I don’t know about you but getting back into the swing of working after the holidays has been a struggle for me. This year, I sat down at my computer and thought of all the things that I needed to do that weren’t work. Focusing was difficult, I couldn’t form cohesive thoughts, and I spent hours working but accomplishing nothing. Then an unexpected road trip interrupted my work week, and I spent 4 days away from the office, far removed from my every day doldrums.
When I got home, everything was different. My head was clear, the little distractions that had kept me from my work were no bother, and I was able to sit down and produce like I hadn’t in weeks. That little trip 12 hours north for a few days had restored my drive and sparked my creativity. Just like a long work day needs a lunch break, sometimes a vacation is exactly what you need to reset your brain and get back to work. Here are some tricks to take advantage of a change of scenery.
Don’t Drive Yourself
While you want to make a trip far enough away from home to give you a new perspective, you don’t want to spend the time focused on the road. I was lucky enough to make the trip with someone else and was a passenger for 12 hours of watching the countryside roll by. I was able to notice the changes in the landscape, the types of buildings I saw outside the windows, and the beauty of large stretches of mountains and forests. If you’re making the trip alone, try taking a bus or a train, so that you can sit by the window and just absorb the world as it goes by.
Carting bags and suitcases along and worrying about your luggage will drain you physically and mentally. If you aren’t traveling that far, be smart and take only the most necessary things, which will let you travel light. If, on the other hand, you are one of those lucky creative people who can afford to travel to distant places, consider either not buying so many souvenirs or choosing some help with your excess baggage to take that load off your shoulders while traveling. It’s often significantly cheaper than checking baggage on an airplane, and instead of dragging your personal items along with you, they will be waiting for you when you arrive. It’s a great way to minimize your stress while traveling, further freeing your mind for creativity.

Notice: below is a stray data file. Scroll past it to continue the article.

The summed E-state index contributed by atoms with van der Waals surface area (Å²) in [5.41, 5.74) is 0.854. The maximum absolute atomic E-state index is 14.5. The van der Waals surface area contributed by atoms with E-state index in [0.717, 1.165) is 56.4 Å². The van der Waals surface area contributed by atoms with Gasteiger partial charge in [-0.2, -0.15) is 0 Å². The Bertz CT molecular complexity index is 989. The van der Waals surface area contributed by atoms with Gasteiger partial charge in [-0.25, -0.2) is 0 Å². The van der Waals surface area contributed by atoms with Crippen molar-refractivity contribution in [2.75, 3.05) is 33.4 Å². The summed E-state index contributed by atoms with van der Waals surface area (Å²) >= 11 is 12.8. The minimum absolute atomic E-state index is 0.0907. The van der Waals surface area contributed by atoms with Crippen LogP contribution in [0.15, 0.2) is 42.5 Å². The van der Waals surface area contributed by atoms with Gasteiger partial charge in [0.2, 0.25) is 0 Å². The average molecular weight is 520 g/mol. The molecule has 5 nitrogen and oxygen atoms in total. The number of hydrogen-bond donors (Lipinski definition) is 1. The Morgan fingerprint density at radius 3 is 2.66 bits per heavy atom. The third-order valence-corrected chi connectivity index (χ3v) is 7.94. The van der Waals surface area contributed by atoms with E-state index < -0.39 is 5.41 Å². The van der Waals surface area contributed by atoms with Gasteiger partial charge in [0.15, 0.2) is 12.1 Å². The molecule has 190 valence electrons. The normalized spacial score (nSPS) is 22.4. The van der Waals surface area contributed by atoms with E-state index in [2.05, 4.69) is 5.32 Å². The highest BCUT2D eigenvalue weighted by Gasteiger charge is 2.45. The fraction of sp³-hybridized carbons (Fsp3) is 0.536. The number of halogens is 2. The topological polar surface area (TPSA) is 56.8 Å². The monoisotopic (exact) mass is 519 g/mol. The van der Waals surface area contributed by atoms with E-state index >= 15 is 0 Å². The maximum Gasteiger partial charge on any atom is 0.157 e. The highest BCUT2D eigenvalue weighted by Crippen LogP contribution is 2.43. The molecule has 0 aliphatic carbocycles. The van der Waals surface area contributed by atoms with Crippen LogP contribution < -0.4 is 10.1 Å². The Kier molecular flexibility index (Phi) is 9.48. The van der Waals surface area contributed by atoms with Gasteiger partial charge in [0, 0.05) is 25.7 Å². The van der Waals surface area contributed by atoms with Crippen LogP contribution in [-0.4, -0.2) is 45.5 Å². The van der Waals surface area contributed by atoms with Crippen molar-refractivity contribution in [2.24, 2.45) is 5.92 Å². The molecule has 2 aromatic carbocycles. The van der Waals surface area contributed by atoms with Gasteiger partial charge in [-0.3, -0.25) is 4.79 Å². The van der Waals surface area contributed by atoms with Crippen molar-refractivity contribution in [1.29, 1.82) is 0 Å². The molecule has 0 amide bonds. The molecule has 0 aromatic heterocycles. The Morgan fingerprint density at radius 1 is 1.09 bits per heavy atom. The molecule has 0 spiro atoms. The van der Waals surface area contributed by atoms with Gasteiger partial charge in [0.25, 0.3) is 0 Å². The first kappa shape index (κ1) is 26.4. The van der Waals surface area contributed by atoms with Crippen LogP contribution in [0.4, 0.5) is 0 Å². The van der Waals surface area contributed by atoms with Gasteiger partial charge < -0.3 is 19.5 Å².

Explore New Things
Traveling to stay with a well-known friend or family member may seem like a great idea, but if you’re really looking to change your mindset, consider immersing yourself in a different culture. It can be as simple as a musical concert you wouldn’t otherwise attend, or as exotic as exploring a foreign land where you don’t speak the language. Studies have shown that international travel and other experiences that take you out of your comfort zone have a positive effect on creativity. While a visit with an old and familiar friend might be a great way to relax, it’s not likely to have the same results when it comes to sparking creativity.
Sure, posting a picture of a fantastic view to Instagram is a vacation staple, but consider disconnecting from your electronic life for a while. It will just bring you back to the same head-space that you occupy all the time. While it’s great to be able to stay in touch when needed, be sure to put the cell phone away or limit yourself to a couple of stops a day to check in. You want to make sure that you are digesting the sights, sounds, and scenery of your chosen locale, and you don’t want to spend all day with your head bent down staring at the phone. If, like me, you’re making living by freelancing and you are using websites like Gumtree or Upwork to earn money, set up alerts or notifications, and check them perhaps once or twice. That’s it. Focus on the things around you and allow the work to wait just a bit.
Sometimes, getting out of a rut means actually getting out of it. Pack your bags, lock the doors, and go experience something new. A change of scenery has some great working benefits to help get your creative juices flowing and let’s face it, sometimes it’s just fun.
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